As someone who has used both GNU/Linux and Windows (2000, XP, Vista, 7 and 8), Linux systems are better in terms of functionality and user interface. Microsoft has clung to it’s shrinking user-base using unethical tactics (paid evangelists), obfuscation (misleading standards) and vendor lock-in (including occasional illegal activities). When its customers are given a true choice, Microsoft is having real difficulties competing as its customers choose a variation of Linux (inexpensive Chromebooks) in droves.

    Michael Reply:

    I have used OS X, Windows, and Linux as well. I have also documented where things such as KDE are horribly buggy. I am happy to provide links if you want but will not unless you ask so I am not engaging in self-serving links.

    But naming tasks which are done better under the competition is trivial.
    * Working with images in a word processing document. In LibreOffice you cannot rotate images and even moving them, resizing them, adding alpha-channels, and the like is harder or not possible.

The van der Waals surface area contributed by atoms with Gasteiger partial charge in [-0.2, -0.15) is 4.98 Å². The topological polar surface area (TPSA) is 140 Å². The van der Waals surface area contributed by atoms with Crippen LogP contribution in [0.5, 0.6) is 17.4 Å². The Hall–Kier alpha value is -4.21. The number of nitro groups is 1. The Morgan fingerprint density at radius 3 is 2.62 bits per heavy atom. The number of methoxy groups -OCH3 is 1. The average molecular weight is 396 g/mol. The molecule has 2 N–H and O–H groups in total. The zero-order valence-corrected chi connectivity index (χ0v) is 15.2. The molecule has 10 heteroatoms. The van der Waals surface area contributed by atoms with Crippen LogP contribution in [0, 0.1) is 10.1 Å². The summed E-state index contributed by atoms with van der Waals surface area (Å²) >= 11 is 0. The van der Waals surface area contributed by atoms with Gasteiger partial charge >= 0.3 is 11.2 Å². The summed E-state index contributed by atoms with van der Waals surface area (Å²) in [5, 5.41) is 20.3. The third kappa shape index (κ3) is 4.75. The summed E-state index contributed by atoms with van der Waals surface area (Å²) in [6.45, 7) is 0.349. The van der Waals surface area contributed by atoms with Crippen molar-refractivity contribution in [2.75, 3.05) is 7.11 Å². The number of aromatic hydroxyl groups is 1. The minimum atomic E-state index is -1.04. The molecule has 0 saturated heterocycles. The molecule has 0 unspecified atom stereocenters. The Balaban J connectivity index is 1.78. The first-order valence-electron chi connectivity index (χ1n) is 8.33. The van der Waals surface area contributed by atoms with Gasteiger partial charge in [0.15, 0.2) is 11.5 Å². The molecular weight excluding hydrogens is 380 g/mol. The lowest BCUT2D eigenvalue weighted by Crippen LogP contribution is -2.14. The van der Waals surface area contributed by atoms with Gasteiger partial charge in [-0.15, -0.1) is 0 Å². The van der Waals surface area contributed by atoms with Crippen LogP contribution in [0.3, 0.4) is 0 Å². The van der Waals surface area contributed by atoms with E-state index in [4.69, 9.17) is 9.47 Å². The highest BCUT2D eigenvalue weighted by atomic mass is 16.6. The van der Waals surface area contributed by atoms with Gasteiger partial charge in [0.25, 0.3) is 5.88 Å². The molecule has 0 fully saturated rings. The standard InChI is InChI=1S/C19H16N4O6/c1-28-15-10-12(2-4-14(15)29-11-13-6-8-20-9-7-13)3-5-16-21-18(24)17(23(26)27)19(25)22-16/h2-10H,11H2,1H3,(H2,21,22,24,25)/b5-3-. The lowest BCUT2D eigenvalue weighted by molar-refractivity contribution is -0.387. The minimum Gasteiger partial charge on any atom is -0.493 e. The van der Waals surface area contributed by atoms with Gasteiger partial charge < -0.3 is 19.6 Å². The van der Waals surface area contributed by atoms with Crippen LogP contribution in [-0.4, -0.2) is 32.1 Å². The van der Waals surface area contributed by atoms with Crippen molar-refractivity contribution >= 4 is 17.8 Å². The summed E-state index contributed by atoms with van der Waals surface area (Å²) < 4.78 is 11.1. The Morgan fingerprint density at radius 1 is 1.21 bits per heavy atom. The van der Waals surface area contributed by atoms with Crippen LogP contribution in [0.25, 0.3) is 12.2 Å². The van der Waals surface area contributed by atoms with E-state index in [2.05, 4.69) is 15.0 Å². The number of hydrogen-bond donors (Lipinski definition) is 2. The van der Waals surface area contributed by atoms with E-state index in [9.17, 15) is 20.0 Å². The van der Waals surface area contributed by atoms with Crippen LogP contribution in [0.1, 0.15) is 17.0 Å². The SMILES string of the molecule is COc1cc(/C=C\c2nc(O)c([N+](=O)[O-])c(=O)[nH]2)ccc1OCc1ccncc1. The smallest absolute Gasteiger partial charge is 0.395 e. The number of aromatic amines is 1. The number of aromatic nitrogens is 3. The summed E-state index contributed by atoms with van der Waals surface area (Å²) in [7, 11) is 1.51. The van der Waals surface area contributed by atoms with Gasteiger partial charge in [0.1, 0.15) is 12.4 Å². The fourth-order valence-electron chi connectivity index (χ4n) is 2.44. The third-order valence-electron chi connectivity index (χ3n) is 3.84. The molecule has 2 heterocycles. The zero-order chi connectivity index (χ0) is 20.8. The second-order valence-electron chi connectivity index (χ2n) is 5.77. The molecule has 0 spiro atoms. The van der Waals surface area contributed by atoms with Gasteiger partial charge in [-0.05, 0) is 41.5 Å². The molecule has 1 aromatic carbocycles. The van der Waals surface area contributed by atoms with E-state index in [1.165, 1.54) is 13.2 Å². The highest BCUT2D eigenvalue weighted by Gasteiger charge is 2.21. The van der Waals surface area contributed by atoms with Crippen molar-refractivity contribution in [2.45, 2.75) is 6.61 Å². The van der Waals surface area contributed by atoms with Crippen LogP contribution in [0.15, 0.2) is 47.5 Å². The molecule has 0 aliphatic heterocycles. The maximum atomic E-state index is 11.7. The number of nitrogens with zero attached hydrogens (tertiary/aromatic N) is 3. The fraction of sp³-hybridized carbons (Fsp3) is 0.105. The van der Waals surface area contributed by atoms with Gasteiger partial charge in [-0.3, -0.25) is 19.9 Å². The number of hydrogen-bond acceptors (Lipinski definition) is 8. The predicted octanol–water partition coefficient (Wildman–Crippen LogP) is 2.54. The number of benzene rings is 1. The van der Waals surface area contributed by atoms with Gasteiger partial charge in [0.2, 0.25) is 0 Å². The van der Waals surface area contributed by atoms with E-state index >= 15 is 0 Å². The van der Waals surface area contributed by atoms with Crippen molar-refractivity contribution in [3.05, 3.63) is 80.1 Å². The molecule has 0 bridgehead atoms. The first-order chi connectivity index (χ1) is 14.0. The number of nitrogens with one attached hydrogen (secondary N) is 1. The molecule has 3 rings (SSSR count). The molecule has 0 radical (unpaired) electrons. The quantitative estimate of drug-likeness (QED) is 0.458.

* Screencasting: there are many screen recorders on Linux but no real screencasting solution. You cannot, in post production, highlight windows, show and hide and replace the mouse cursor, hide or show key strokes or mouse clicks, etc. Even zooming is more of a challenge.
    * Image editing: GIMP finally has one level of layer sets, but only one and that is quite limiting, it has no smart objects, no ability to have multiple layer masks or different types of layer masks, no nondestructive filtering, and weaker selection tool… not to mention no 3D tools and many more areas of weakness.

    Those are things that just come to mind. But it is more than that. Look at KDE and the poor way it handles full screen and application tabs. Look at the system services which are “missing” compared to, say, OS X.

    If you have specifics where you think Linux offers benefits in terms of productivity and efficiency I would love to see them. The only examples I can think of off hand deal with some task and window management features – many of which can be added to the competition (though some cannot, at least not easily or integrated well). But desktop Linux tends to have a lot of poorly thought out features which integrate poorly.